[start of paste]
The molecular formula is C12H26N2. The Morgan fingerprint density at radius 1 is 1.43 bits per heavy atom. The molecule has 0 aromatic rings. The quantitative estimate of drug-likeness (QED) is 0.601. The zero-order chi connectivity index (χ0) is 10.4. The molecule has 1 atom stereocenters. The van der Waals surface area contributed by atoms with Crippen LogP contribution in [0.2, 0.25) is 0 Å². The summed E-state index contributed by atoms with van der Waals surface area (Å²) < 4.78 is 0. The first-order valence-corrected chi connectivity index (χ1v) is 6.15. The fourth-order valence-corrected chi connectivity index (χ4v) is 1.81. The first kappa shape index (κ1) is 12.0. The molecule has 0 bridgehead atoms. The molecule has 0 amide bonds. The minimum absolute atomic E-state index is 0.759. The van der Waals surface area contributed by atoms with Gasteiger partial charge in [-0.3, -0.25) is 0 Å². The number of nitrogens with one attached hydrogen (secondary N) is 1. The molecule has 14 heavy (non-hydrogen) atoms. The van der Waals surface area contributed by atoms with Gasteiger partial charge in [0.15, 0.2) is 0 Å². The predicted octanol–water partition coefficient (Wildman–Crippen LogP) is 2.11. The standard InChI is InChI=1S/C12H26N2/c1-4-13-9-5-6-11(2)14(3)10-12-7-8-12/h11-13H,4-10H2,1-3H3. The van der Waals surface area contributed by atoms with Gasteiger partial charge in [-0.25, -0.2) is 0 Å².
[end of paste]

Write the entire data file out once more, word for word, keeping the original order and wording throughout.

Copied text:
The molecular formula is C12H26N2. The Morgan fingerprint density at radius 1 is 1.43 bits per heavy atom. The molecule has 0 aromatic rings. The quantitative estimate of drug-likeness (QED) is 0.601. The zero-order chi connectivity index (χ0) is 10.4. The molecule has 1 atom stereocenters. The van der Waals surface area contributed by atoms with Crippen LogP contribution in [0.2, 0.25) is 0 Å². The summed E-state index contributed by atoms with van der Waals surface area (Å²) < 4.78 is 0. The first-order valence-corrected chi connectivity index (χ1v) is 6.15. The fourth-order valence-corrected chi connectivity index (χ4v) is 1.81. The first kappa shape index (κ1) is 12.0. The molecule has 0 bridgehead atoms. The molecule has 0 amide bonds. The minimum absolute atomic E-state index is 0.759. The van der Waals surface area contributed by atoms with Gasteiger partial charge in [-0.3, -0.25) is 0 Å². The number of nitrogens with one attached hydrogen (secondary N) is 1. The molecule has 14 heavy (non-hydrogen) atoms. The van der Waals surface area contributed by atoms with Gasteiger partial charge in [0.15, 0.2) is 0 Å². The predicted octanol–water partition coefficient (Wildman–Crippen LogP) is 2.11. The standard InChI is InChI=1S/C12H26N2/c1-4-13-9-5-6-11(2)14(3)10-12-7-8-12/h11-13H,4-10H2,1-3H3. The van der Waals surface area contributed by atoms with Gasteiger partial charge in [-0.25, -0.2) is 0 Å².